Note to a Former Self
To my former self fluttering around in a Catholic school uniform, it’s okay that you were a huge nerd. It’s okay that you wore sparkly tights that constantly ripped in the knee. It’s okay that your dream guy was Mr. Rochester, that non-fictional boys terrified you, and that Caramel Swirl Iced Coffee comprised a quarter of your diet. Your go-to joke was “Anna runs on Dunkin,” which wasn’t clever. It’s even okay that you watched TV for hours a day because you had no love life, adventure, or murder mysteries happening in your day-to-day. It would be a lie to say much of that has changed.
But this is not absolution. For four years, you were consumed by self-loathing and half-heartedly tried to forgive or forget every push of the self-destruct button. Rarely did you admit that you liked the roles of hero and antagonist too much to give up either to an outside hire.
Before moving on, I have grievances to air.
It’s not okay that you trash talked your own body. It was doing its best. It’s not okay that you wondered if you had a sesame seed in your tooth whenever a beautiful boy turned his smile in your direction. It’s not okay that you spent two-thirds of the day caring about whatever so-and-so was whispering and, yes, she probably was pointing at the green eye shadow you decided to try that Tuesday. I bet your back pain would have disappeared if you’d learned to sit up straight.
What I’m saying is that you needed, desperately, a better pep talk than this six years ago. You’d fallen apart at the seams and had no faith in yourself to patch up the pieces.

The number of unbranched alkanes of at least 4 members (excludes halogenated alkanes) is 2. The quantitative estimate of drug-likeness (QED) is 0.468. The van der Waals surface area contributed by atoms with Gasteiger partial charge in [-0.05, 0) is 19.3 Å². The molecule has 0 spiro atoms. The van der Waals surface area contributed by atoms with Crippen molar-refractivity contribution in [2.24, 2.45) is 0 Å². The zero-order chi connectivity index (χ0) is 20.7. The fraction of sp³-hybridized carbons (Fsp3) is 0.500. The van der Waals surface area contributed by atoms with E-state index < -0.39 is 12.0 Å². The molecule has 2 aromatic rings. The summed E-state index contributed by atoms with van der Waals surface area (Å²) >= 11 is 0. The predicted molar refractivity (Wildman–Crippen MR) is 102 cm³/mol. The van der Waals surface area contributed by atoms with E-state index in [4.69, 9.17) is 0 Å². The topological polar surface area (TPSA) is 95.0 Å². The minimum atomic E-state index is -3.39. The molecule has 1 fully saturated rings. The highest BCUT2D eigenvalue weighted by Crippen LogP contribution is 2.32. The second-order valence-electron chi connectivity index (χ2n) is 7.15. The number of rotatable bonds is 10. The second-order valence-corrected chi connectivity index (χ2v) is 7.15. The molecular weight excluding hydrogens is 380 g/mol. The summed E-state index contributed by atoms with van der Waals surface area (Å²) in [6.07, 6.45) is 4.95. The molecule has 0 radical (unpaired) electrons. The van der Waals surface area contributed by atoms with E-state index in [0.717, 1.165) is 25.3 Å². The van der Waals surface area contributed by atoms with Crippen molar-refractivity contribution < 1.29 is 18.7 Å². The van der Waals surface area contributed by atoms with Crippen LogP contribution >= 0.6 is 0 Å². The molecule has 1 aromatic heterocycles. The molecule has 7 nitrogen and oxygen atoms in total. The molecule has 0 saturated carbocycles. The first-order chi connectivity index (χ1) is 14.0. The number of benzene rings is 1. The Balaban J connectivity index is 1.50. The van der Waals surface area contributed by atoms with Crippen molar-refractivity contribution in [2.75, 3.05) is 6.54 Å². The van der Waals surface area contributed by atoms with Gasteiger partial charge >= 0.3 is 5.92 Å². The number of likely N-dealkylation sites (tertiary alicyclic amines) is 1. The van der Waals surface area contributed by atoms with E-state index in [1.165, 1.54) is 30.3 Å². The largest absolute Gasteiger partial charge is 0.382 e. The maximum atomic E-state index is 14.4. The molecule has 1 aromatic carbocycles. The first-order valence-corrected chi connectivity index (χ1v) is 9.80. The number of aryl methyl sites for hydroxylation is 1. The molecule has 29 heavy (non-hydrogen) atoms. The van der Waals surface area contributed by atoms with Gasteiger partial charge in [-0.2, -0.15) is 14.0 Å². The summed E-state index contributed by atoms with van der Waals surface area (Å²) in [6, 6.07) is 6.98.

This self-sabotage bothers me. Makes me rant to a blank piece of paper because there are times, particularly on walks when my phone dies, that I regret not asking the boy in math class if he’d like to go to the movies Friday. Or Saturday. Sunday worked, too. I regret this lost opportunity and countless others, not because I can only guess what holding his hand feels like. Not because I missed my chance to dance stupidly at prom. Not even because I could have been freer, achieving something like ease.
I regret these forfeited experiences because I’ve discovered I am and possibly was cool. I may have been enough.
Recently, I’ve discovered that some people find my Jane Austen obsession amusing and fall into fits of giggles when I reveal I drop twelve dollars on average at fro-yo cuisines. I’ve discovered high school was the time to try to fit in and fail. Beyond is for shrugging off self-doubt and cool people who enjoy making others feel small.
It has taken time but I now suspect I didn’t have to leave so many things untried.
These last few years, I haven’t mastered the offhanded shrug or figured out an equivalent to the cool guy nod. I still worry when people whisper. But I’m in the process of becoming a beautiful butterfly moving on to better adventures. People may touch my wings as they please.